Author: Thomas Hobbes

Publisher: First Avenue Editions

ISBN: 154151842X

Category: Philosophy

Page: 708

View: 5422

During the upheaval of the English Civil War in the seventeenth century, political philosopher Thomas Hobbes composed his masterwork, Leviathan. It was first published in 1651, between the trial and execution of King Charles I and the creation of the Commonwealth of England under Oliver Cromwell. In his book, Hobbes argued that a strong and undivided central government was necessary to maintain societal order. By accepting the rule of a sovereign authority figure—which Hobbes called the "Leviathan" after the biblical sea monster—humans could avoid being ruled instead by self-interest and fear, and so escape humankind's natural state of war and violence. This is an unabridged version of Hobbes's most famous philosophical text, which established social contract theory and remained influential in political philosophy for centuries.

Aspects of Hobbes

Author: Noel Malcolm

Publisher: Oxford University Press

ISBN: 0199275408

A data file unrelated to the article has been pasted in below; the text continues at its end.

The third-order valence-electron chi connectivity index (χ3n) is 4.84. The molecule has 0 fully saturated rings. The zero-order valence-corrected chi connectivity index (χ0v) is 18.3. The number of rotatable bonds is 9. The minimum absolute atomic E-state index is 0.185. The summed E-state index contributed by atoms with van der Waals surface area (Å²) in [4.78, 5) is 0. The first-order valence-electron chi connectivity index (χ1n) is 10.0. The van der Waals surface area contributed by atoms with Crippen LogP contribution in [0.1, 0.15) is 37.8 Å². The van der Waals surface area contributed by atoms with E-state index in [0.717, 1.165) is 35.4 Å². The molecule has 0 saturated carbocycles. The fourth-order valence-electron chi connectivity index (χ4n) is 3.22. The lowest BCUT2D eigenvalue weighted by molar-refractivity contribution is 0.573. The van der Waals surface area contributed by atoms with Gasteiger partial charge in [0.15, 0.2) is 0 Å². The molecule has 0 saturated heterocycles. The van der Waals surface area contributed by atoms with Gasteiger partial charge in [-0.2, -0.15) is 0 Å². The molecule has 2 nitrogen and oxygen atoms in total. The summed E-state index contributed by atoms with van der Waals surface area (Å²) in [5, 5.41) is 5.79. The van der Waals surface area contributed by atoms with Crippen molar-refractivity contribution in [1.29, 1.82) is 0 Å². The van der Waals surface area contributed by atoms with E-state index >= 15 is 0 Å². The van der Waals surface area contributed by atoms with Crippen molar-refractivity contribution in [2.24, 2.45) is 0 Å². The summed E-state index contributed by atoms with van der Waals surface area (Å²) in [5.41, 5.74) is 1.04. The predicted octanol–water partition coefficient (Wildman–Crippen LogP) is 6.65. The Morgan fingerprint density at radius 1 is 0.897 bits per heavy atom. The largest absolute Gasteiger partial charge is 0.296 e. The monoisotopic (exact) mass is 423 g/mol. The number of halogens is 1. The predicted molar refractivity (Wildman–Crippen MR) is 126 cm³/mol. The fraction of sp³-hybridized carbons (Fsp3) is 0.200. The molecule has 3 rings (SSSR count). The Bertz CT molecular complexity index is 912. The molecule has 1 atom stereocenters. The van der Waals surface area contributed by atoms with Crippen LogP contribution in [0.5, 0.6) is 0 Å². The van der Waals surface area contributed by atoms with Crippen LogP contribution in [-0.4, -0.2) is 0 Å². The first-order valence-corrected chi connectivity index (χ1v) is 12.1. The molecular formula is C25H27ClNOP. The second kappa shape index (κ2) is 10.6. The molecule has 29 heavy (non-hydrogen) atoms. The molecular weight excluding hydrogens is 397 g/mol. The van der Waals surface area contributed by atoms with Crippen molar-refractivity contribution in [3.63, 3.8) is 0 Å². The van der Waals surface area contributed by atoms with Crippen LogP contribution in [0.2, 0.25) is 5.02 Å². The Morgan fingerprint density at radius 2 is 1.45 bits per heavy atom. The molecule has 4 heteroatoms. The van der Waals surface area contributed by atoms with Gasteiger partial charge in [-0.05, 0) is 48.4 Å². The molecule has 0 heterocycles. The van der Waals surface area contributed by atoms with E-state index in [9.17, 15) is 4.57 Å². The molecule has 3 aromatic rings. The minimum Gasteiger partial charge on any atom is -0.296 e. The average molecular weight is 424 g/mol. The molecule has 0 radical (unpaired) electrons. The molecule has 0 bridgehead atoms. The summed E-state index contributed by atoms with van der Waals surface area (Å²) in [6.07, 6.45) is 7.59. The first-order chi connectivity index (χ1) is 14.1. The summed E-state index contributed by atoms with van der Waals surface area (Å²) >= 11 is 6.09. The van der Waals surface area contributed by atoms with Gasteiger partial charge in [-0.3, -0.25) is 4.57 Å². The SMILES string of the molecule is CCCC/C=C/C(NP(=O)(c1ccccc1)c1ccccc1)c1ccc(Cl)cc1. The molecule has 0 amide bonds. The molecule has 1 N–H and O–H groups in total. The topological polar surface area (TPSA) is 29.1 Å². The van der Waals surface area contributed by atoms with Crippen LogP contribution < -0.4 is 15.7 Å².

Category: Philosophy

Page: 644

View: 5494

Noel Malcolm, one of the world's leading experts on Thomas Hobbes, presents a set of extended essays on a wide variety of aspects of the life and work of this giant of early modern thought. Malcolm offers a succinct introduction to Hobbes's life and thought, as a foundation for his discussion of such topics as his political philosophy, his theory of international relations, the development of his mechanistic world-view, and his subversive Biblical criticism. Several of the essays pay special attention to the European dimensions of Hobbes's life, his sources and his influence; the longest surveys the entire European reception of his work from the 1640s to the 1750s. All the essays are based on a deep knowledge of primary sources, and many present striking new discoveries about Hobbes's life, his manuscripts, and the printing history of his works. Aspects of Hobbes will be essential reading not only for Hobbes specialists, but also for all those interested in seventeenth-centuryintellectual history more generally, both British and European.